What he did: Many fans probably know the story of Michael Jordan’s first retirement from the NBA, how he quit basketball in October 1993 and resurfaced the following spring as a 31-year-old minor league baseball player. Jordan spent one season with the Double-A affiliate for the Chicago White Sox, the Birmingham Barons, managing 30 stolen bases, a .202 batting average, and a .556 OPS. He looked so out of place Sports Illustrated put out a cover that screamed, Bag It, Michael! and while Jordan quit talking to SI thereafter, he abandoned baseball and returned to the NBA in early 1995.
Successful transitions from basketball to baseball are rare for professional athletes with success stories like Dick Groat, George Crowe, and former Harlem Globetrotters Lou Brock, Bob Gibson, and Ferguson Jenkins few and far between. In Jordan’s case, there was simply no hope of a light-hitting outfielder debuting in the majors on the wrong side of 30, not now, not in any generation of baseball since 1920 when the livening of the ball shifted the balance of power in the game from pitchers to hitters. But what if Jordan played before all this?
Era he might have thrived in: In 1906, the Hitless Wonder Chicago White Sox won 93 games and a World Series title despite hitting .230 as a team, scoring just 570 runs, and having two outfielders with OPS ratings under .600. The thought here is that Jordan would be an upgrade on either man and offer a perfect style of play for these White Sox, assuming of course we suspend disbelief about him being able to play in the majors as a black man prior to 1947 and Jackie Robinson.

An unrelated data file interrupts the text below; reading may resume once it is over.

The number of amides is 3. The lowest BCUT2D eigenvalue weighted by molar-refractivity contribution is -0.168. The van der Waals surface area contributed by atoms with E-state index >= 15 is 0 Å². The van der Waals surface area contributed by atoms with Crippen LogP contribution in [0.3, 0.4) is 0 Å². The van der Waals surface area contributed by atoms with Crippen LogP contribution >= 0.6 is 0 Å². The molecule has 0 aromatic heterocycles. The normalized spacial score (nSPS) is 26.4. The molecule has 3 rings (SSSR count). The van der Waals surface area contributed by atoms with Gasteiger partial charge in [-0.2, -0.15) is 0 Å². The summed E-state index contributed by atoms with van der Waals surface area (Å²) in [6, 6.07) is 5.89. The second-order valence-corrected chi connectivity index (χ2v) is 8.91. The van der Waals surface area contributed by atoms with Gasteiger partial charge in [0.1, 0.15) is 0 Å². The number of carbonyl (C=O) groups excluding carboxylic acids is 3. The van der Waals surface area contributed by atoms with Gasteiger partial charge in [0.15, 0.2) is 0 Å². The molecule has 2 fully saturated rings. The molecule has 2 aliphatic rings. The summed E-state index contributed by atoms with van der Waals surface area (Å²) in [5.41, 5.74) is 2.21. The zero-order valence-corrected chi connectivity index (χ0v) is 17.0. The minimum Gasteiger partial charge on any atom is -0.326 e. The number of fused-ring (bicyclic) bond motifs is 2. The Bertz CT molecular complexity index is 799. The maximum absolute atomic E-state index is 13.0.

Why: There’s a scene in Major League where manager Lou Brown barks at wannabe power hitter and leadoff man Willie Mays Hayes, “With your speed, you should be hitting them on the ground and legging them out.” The same goes for Jordan, who didn’t benefit facing the modern, tightly-wound ball. Playing in the Deadball Era with a softer ball that rolled slower, I can only wonder how many more hits Jordan would have had. His average still might not have been much higher than .202 but that could have been enough for these White Sox, whose best batter hit just .279. Imagine if Jordan learned to bunt proficiently as well.
Jordan’s speed would endear him on a team that stole 216 bases and boasted five players with at least 20 steals. It could help Jordan in the field, too. Deadball Era outfielders played much shallower, which is why there are a lot of these men near the top of the outfield assists leader board almost a century later. With Jordan’s legs, he could play as close to the infield as he liked and cover enough ground to compensate, and he wouldn’t need much arm strength to make a difference.
It goes without saying that Jordan may have benefited, too from playing baseball in an age before basketball could have caused him to abandon his efforts. I think success in life is partly about persisting in the face of adversity, blinding ourselves to would-be detractors, and ignoring distractions. That was a lot easier in the days before Sports Illustrated and seven-figure basketball contracts. Any of us would struggle in Jordan’s shoes, really. That he even lasted a season in 1994 Double-A ball is, at least to some degree, a feat in itself.
Any player/Any era is a Thursday feature here that looks at how a player might have done in an era besides his own.
Others in this series: Albert Pujols, Bad News Rockies, Barry Bonds, Bob Caruthers, Bob Feller, Bob Watson, Denny McLain, Dom DiMaggio, Frank Howard, Fritz Maisel, George Case, Harmon Killebrew, Harry Walker, Home Run Baker, Ichiro Suzuki, Jack Clark, Jackie Robinson, Jimmy Wynn, Joe DiMaggio, Johnny Frederick, Josh Hamilton, Ken Griffey Jr., Lefty O’Doul, Nate Colbert, Paul Derringer, Pete Rose, Rickey Henderson, Roberto Clemente, Sam Thompson, Sandy Koufax, Shoeless Joe Jackson, Stan Musial, The Meusel Brothers, Ty Cobb, Willie Mays